"The most dangerous animal on Earth is the Mosquito." – Dr. Bobby Corrigan

CULEX tarsalis: This is the Encephalitis mosquito, carrier of the dreaded West Nile Virus Disease. It bites at dawn and dusk but it will also feed during night time.

CULEX pipiens: The northern house mosquito (wing length only 1/8") breeds only in water entrapped in tree holes, tin cans, gutters, rain barrels and catch basins. This species is the carrier of St. Louis Encephalitis. It inflicts severe bites on humans.

NOTE: There are several other important species of culex mosquitoes. Disease transmission occurs when a mosquito bites (feeds) on an infected bird or mammal and then feeds on a human. Only the adult female can bite as the male is a nectar feeder with mouthparts not made for puncturing.


Biology: Mosquitoes are commonly separated into 3 groups based on where and how their eggs are laid. After a blood meal, the female will lay her eggs: (1) singly on water, eggs with floats, usually hatch within a few days, e.g. Anopheles; (2) in rafts on water with up to 100+ eggs per raft, usually hatch within a few days, e.g. Culex; and (3) singly in semi-dry places such as moist soil near water, do not hatch until water has risen and inundated them, can lie dormant for 3-5 years, e.g. Aedes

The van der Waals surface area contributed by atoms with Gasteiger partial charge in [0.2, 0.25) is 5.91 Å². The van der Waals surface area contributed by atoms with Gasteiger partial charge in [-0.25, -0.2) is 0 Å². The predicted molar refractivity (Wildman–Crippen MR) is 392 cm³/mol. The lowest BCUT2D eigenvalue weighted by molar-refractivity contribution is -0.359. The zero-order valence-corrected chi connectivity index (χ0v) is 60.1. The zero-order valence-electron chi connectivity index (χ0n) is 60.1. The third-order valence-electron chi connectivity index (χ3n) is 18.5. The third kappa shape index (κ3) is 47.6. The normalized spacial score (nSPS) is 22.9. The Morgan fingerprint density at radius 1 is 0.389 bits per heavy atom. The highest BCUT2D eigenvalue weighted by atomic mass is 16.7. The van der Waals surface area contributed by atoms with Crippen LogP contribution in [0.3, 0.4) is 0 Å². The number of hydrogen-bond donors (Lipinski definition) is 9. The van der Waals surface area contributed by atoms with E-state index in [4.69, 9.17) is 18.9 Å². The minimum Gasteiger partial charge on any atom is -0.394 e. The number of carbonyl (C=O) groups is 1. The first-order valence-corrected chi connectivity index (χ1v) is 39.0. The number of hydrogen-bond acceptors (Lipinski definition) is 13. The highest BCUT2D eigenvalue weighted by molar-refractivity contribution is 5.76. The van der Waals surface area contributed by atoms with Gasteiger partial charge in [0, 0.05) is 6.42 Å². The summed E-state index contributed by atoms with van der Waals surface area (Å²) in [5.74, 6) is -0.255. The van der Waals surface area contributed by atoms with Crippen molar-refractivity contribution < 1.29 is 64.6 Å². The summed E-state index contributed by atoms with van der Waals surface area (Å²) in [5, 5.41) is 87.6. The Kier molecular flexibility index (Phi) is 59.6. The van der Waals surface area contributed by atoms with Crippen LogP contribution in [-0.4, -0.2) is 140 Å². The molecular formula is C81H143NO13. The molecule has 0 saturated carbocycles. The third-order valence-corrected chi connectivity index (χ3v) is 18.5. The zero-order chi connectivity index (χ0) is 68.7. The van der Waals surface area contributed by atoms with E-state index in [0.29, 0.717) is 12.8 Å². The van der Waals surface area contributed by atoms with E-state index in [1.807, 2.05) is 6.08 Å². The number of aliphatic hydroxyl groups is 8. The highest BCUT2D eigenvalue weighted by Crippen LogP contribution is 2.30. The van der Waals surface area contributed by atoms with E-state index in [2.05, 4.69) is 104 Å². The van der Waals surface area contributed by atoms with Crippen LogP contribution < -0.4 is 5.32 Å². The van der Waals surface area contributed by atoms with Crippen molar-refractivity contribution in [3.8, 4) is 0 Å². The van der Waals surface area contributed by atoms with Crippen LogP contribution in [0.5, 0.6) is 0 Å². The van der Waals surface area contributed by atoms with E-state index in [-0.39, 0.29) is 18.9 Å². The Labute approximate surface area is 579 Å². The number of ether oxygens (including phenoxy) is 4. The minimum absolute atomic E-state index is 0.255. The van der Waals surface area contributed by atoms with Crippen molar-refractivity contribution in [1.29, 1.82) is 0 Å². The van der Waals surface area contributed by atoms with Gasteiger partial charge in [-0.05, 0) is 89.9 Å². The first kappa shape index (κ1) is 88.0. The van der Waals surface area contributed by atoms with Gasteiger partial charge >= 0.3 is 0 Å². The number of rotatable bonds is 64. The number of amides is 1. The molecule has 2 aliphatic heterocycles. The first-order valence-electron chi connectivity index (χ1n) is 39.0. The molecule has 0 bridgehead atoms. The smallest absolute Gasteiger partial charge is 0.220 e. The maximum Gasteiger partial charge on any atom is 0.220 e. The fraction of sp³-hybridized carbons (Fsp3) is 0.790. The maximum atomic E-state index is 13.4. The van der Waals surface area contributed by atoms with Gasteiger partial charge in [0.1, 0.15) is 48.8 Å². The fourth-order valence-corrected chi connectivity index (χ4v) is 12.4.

With water present, eggs hatch in a few days into larvae which are commonly called wigglers because of their jerky movements. All larvae live in water and go through 4 instars and 4 molts. Larvae of most species (e.g. Aedes, Culex, etc.) take in air through a breathing tube (siphon) located on the 8th abdominal segment which penetrates the water surface while they float at an angle just below the surface. Other species (e.g. Anopheles) have a spiracular plate on the 8th abdominal segment which penetrates the surface while they float parallel to and just below the surface, their buoyancy enhanced by clusters of float hairs (palmate hairs) on some abdominal segments.

Mosquitoes serve as vectors of many important diseases affecting humans including malaria, yellow fever, dengue fever, filariasis, and encephalitis.

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What are the different symptoms of Bed Bug bites and Mosquito bites?


Mosquito bites typically occur at dusk or at night as mosquitoes swarm. Spring and summer seasons are worst. Mosquito bites typically occur hours or days later. Redness and itching on and around bites is common. Swelling may occur as itching aggravates bite sites. Mosquitoes are carriers of Malaria, Yellow fever, Dengue fever, West Nile fever and other illnesses.


Bed bug bites create large wheels of bites made in orderly rows. Itching and skin redness on and around bite site are common. Localized swelling and the formation of blisters may occur. Occasionally, small losses of skin tissue occur. Bite wheels gradually are reduced to red marks which gradually fade over a few days. Bed bugs have not scientifically been shown to be vector/agents of disease(s) except skin irritations and/or lesions.

NOTE: To view separate pages on both Bed Bugs and Mosquitoes, please click the button for each.



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